Event Store questions


I just have some random questions that have come to mind as I work on the Axon configuration.

Is there a preference when it comes to an EventStorageEngine implementation?

What kinds of things might I take into consideration when deciding to use either JPAEventStorageEngine vs MongoEventStorageEngine?

For the MongoDB implementation, how would I replay events?

Typically, we prefer to create tables ourselves, so is there a prescribed method for creating event store tables or is it something where you would let hibernate create them, then take the create scripts and modify accordingly?

Is there only supposed to be one event store or is it more of a “depends on your requirements” kind of thing? eg. 1 per service

Are there any plans to add more support for configuring the event store in Spring Boot’s yml/properties file? Not that it’s really difficult currently, but just curious is all. Here’s what my config looks like at the moment:

host: localhost
port: 27017
database-name: notifications


Hi Brian,

in practice, we have seen by far the best results using a relational database as an Event Store (besides our own Event Store Server, obviously). Mongo is nice, but doesn’t really fit nicely with Tracking Processors, for one. It will work, but isn’t efficient. Furthermore, the lack of (cross document) transactions, makes it awkward to use, at times.

As for how many instances of Event Stores you’d need, I can only say “it depends”. There are many factory at play here. Performance requirements, data volume and event reach, just to name a few. In general, one could say that one instance (i.e. cluster) for each bounded context would be a reasonable starting point. If events cross context boundaries, you want to be very careful about the exact events you’re sharing. Probably, the detailed events used in one boundary don’t have much value in another. It is likely that you want some more course-grained, higher abstraction level events shared between contexts.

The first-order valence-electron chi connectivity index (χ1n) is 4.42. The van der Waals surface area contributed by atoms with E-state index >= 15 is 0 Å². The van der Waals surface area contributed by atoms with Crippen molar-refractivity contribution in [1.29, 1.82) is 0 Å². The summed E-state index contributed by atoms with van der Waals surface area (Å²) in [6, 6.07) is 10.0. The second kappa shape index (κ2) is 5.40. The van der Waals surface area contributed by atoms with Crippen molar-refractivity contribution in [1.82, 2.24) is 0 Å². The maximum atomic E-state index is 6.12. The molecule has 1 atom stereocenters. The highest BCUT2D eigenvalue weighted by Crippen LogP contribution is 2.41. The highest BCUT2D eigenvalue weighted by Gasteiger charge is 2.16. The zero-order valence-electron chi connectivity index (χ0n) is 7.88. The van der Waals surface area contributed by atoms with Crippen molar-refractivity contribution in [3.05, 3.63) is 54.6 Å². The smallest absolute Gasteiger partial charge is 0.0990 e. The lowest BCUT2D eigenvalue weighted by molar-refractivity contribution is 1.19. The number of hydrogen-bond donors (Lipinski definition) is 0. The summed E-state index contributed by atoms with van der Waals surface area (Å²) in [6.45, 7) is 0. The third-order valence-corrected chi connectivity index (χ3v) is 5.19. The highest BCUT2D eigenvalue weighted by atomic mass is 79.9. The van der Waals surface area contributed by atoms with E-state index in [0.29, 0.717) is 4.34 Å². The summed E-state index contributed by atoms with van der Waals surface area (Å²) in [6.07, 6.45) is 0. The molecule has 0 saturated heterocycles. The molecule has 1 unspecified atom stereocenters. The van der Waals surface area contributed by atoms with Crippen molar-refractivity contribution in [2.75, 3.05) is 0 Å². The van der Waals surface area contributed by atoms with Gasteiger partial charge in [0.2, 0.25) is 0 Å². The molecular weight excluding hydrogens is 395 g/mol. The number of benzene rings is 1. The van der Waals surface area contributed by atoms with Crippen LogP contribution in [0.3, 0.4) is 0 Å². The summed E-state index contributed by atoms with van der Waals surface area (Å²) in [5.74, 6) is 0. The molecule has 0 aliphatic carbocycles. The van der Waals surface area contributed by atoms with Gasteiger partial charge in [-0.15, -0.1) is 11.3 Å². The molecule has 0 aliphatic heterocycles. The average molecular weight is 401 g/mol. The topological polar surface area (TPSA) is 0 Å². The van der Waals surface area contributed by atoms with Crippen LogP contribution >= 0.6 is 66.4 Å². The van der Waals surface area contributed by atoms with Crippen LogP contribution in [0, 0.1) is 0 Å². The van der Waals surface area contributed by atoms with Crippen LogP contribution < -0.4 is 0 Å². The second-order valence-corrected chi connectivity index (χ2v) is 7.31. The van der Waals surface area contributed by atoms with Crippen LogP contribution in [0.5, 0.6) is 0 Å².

If you do need a service to read from two contexts, you could use a StreamableMessageSource that reads from two backend streams and combines them into one. Such a thing isn’t available out-of-the-box in Axon, but also not very hard to create either. If you need to wander that way and something isn’t available yet, I can guide you through it.

Regardless of the Storage implementation you choose, replays always work using a Tracking Processor. By deleting the token owned by that processor, you force it to restart processing from the beginning of the stream, effectively triggering a replay. In future Axon version, we will provide means to programmatically do this. For now, you’ll have to unleash some SQL on your database…

Hope this helps.


Thanks for the quick response.

Just a few more questions now that I’m going to just use the JPAEventStorageEngine…

If both the command-side and query-side are in the same app and both are using JPA, are the event store and query models intended to go into the same database?

I’m using Spring Boot and I’ve read about configuring multiple JPA datasources. Assuming that, ideally, they should not be in the same database, do you have any suggestions for configuring the JPAEventStorageEngine to use a non-Primary datasource?

Hi Brian,

generally, one would put the Event Store and the view models in the same database, but this is in no case a requirement. Especially when multiple services share an event store, you would not want them to also share the view models. In such cases, having a dedicated Event Store is a good choice.

Axon uses an EntityManagerProvider to obtain the EntityManager to use for the JpaEventStorageEngine (As well as any other Axon components that uses Jpa). The default EntityManagerProvider uses an EntityManager from the persistence context. If you have multiple contexts (which you would when putting the event store in a different database), you might have to create a slightly different version of the ContainerManagedEntityManagerProvider yourself.
Also make sure the Transaction Manager (the one used by Spring) manages the transactions in the right data source(s).

Other than that, Axon just uses Jpa, so everyting else is configured in Jpa as you would with any other application.

Hope this helps.